- Non-refundable fares: The non-refundable fare is a cheaper option for consumers who are ready to commit to travel and are willing to travel under specific fare conditions. It is a type of ticket made possible by allowing airlines the certainty of being able to book the revenue, but allowing the right of repentance airlines will no –longer have that certainty, and they will no longer offer non-refundable fares in the marketplace. Fares will inevitably rise to reflect the greater challenges of revenue management airlines will be faced with. On top of that, promotional fares will stop, depriving consumers of hot deals and depriving airlines of the chance to sell excess capacity at lower prices. So initially the right to repentance looks like a good deal for customers whereas the reality may result in more overbooking, an increase in fares and less customer choice.
- Read our position paper on the right-of-repentence (pdf)
Overbooking and flight sequence
Prescriptive regulation become easier to understand if you imagine such rules applied to everyday things like shopping for fruit.
Imagine the stores had to guarantee the freshness of the fruit for 5 days after purchase, and if not, pay a fine or compensation to consumers (as airlines have to pay fines today).
Now imagine that the fine is disproportionate – e.g. USD5,000 for every avocado that spoils within 5 days. This is exactly how the US tarmac delay fines operate: they threaten airlines with USD27,500 per passenger if a flight stays on the tarmac for more than three hours.
Faced with such a liability, what is the grocery store likely to do? In many cases, probably either a) charge more for the fruit or b) stop carrying it.
Airlines are no different
When faced with the prospect of heavy delay compensation, airlines are likely to a) raise fares or b) not operate that service, depriving consumers of low-fares and choice.
When we impose liabilities on actors for events not under their control, chances are consumers will get a raw deal – because they are the ones that will have to end up paying for that extra risk.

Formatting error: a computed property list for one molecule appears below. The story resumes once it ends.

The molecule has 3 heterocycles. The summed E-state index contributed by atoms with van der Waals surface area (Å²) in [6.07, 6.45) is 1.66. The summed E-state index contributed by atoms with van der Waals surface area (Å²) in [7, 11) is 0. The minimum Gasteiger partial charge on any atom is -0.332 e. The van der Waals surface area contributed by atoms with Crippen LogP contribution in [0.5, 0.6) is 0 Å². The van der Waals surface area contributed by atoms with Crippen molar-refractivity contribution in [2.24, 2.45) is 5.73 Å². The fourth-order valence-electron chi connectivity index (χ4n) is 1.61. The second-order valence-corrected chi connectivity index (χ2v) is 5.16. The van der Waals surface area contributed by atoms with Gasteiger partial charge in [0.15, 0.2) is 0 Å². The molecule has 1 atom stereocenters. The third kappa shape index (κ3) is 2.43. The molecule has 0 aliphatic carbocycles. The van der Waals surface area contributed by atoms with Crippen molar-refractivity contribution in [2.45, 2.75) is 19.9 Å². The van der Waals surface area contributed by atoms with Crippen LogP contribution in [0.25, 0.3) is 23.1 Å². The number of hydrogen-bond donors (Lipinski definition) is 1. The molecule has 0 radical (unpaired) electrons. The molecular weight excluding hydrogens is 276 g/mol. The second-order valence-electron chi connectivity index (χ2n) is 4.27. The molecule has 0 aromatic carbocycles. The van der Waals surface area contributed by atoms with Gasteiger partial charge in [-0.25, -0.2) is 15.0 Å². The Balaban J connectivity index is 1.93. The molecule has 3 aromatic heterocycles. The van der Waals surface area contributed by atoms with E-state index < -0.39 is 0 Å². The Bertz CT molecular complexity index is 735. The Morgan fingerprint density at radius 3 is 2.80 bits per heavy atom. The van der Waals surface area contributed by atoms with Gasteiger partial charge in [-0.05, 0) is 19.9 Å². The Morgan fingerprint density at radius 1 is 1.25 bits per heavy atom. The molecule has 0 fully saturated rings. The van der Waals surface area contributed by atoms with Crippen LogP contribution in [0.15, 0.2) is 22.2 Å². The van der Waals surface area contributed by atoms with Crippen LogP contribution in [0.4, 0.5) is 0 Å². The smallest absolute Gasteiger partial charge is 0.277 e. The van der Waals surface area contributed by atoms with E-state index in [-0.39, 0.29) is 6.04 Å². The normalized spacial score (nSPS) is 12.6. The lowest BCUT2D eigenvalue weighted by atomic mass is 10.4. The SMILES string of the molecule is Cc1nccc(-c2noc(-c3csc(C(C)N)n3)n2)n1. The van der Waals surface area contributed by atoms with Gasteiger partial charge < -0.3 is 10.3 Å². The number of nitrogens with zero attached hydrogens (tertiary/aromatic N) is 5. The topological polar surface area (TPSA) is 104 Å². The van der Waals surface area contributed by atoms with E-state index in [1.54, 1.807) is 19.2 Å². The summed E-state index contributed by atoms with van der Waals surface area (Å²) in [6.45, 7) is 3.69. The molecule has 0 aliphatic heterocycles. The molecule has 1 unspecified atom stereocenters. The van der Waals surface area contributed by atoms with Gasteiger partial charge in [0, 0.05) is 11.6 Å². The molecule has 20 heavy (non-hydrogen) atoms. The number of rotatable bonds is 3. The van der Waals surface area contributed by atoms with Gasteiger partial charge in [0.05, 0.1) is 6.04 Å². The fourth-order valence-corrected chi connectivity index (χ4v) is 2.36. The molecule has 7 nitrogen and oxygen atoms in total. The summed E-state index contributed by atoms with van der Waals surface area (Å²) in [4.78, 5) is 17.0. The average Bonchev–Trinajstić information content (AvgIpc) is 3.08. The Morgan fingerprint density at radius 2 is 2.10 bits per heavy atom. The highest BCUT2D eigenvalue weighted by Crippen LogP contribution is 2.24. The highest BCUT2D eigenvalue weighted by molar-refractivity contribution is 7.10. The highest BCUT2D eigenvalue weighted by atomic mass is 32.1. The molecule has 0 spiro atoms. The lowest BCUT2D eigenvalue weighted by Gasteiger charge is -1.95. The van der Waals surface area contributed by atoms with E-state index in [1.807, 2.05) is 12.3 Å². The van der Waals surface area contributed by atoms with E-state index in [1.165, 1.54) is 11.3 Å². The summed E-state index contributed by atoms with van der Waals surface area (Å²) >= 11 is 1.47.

Research has shown that consumer protection regulation can have adverse affects on the very consumers it aims to protect. For example, in the US disproportionate penalties for delays can lead to cancellations; high fines or compensation regimes can lead to higher fares to everyone else; and increasing liabilities for airlines can lead some to exit the market, reducing the choice available to consumers.
Globally coordinated smarter regulations, can give passengers confidence while ensuring the freedom to fly. Rather than regulations “defending” passengers, they should be framed as a partnership between consumers and the industry, aimed at encouraging competition, innovation, consumer confidence and enhanced air connectivity.
Listen to Beatrice Lim from the (AAPA) talk about customer choice
Choice & ancillaries
Allowing airlines the freedom to innovate and offer new choices allows customers the opportunity to make their own price/service trade-offs. See how:
EU 261 legislation
In a highly competitive sector such as air transport, the success of an airline depends on its ability to provide services that meet the expectations of its customers, both in respect of price and quality. Airlines therefore have a strong incentive to satisfy their customers fully.
EU legislation setting out compensation levels for passengers denied boarding has been in place since 1991. The current legislation, Reg. 261/2004, which came into force in 2005, substantially increased the compensation levels, extended them to flights cancelled for reasons within the control of the airline, and specified an explicit obligation of assistance for delayed passengers which includes refreshments, meals and hotel accommodation for overnight delays.
We support a revision of Reg. 261 and we support this revision of Reg. 261 where:
It clarifies, it improves application, and it gives real additional rights - Read our position paper in full (pdf)
The Interpretative Guidelines on Regulation 261/2004 published by the European Commission in 2016 which clarify the EU passenger rights regulation and support consistent application of EU 261 across Europe. The industry’s issues with EU 261, however, remain unsolved. Revisions to the regulation proposed in 2013 would help to provide a better balance between passenger rights and airline obligations. But they are being held in limbo as a result of a deadlocked dispute between Spain and the UK over Gibraltar. Press release.
Passengers given important EU guidance on compensations claims agencies
We welcome the European Commission’s guidance to air passengers on the activities of agencies that make claims for compensation in the event of delays or cancellations to flights.
The guidance makes it clear that so-called ‘claims farms’ are not effective means to seek compensation under the EU’s passenger rights regulations. The EU advises that passengers should always contact the carrier first. National enforcement bodies and alternative dispute resolution services can also help passengers in the event a compensation claim is disputed by an airline.
See European Commission's Information notice on relevant EU consumer protection, marketing and data protection law (pdf).